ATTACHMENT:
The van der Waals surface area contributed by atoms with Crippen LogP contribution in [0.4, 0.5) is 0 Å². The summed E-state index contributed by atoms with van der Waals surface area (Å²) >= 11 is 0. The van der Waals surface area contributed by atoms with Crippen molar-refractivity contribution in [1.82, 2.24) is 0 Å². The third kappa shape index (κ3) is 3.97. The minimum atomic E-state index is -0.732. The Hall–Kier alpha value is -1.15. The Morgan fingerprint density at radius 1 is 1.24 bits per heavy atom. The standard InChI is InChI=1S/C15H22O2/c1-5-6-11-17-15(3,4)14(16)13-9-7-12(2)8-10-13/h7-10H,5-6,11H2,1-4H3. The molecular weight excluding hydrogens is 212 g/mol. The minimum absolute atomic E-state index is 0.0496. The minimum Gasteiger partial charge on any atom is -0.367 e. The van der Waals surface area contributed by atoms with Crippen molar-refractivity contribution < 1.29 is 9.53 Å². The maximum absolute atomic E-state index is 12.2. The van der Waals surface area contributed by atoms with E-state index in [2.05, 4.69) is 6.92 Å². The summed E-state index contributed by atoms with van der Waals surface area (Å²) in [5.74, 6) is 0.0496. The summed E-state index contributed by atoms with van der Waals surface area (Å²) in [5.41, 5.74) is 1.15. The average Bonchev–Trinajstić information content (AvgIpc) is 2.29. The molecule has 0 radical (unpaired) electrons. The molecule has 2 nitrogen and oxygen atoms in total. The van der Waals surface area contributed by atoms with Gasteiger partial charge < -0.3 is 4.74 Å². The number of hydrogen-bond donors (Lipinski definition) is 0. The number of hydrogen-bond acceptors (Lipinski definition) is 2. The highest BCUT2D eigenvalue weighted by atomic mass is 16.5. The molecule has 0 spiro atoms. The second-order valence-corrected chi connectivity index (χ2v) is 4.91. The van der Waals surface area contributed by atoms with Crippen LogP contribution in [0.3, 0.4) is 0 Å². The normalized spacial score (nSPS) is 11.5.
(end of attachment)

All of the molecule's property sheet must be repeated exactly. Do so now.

The van der Waals surface area contributed by atoms with Crippen LogP contribution in [0.4, 0.5) is 0 Å². The summed E-state index contributed by atoms with van der Waals surface area (Å²) >= 11 is 0. The van der Waals surface area contributed by atoms with Crippen molar-refractivity contribution in [1.82, 2.24) is 0 Å². The third kappa shape index (κ3) is 3.97. The minimum atomic E-state index is -0.732. The Hall–Kier alpha value is -1.15. The Morgan fingerprint density at radius 1 is 1.24 bits per heavy atom. The standard InChI is InChI=1S/C15H22O2/c1-5-6-11-17-15(3,4)14(16)13-9-7-12(2)8-10-13/h7-10H,5-6,11H2,1-4H3. The molecular weight excluding hydrogens is 212 g/mol. The minimum absolute atomic E-state index is 0.0496. The minimum Gasteiger partial charge on any atom is -0.367 e. The van der Waals surface area contributed by atoms with Crippen molar-refractivity contribution < 1.29 is 9.53 Å². The maximum absolute atomic E-state index is 12.2. The van der Waals surface area contributed by atoms with E-state index in [2.05, 4.69) is 6.92 Å². The summed E-state index contributed by atoms with van der Waals surface area (Å²) in [5.74, 6) is 0.0496. The summed E-state index contributed by atoms with van der Waals surface area (Å²) in [5.41, 5.74) is 1.15. The average Bonchev–Trinajstić information content (AvgIpc) is 2.29. The molecule has 0 radical (unpaired) electrons. The molecule has 2 nitrogen and oxygen atoms in total. The van der Waals surface area contributed by atoms with Gasteiger partial charge < -0.3 is 4.74 Å². The number of hydrogen-bond donors (Lipinski definition) is 0. The number of hydrogen-bond acceptors (Lipinski definition) is 2. The highest BCUT2D eigenvalue weighted by atomic mass is 16.5. The molecule has 0 spiro atoms. The second-order valence-corrected chi connectivity index (χ2v) is 4.91. The van der Waals surface area contributed by atoms with Crippen LogP contribution in [0.3, 0.4) is 0 Å². The normalized spacial score (nSPS) is 11.5.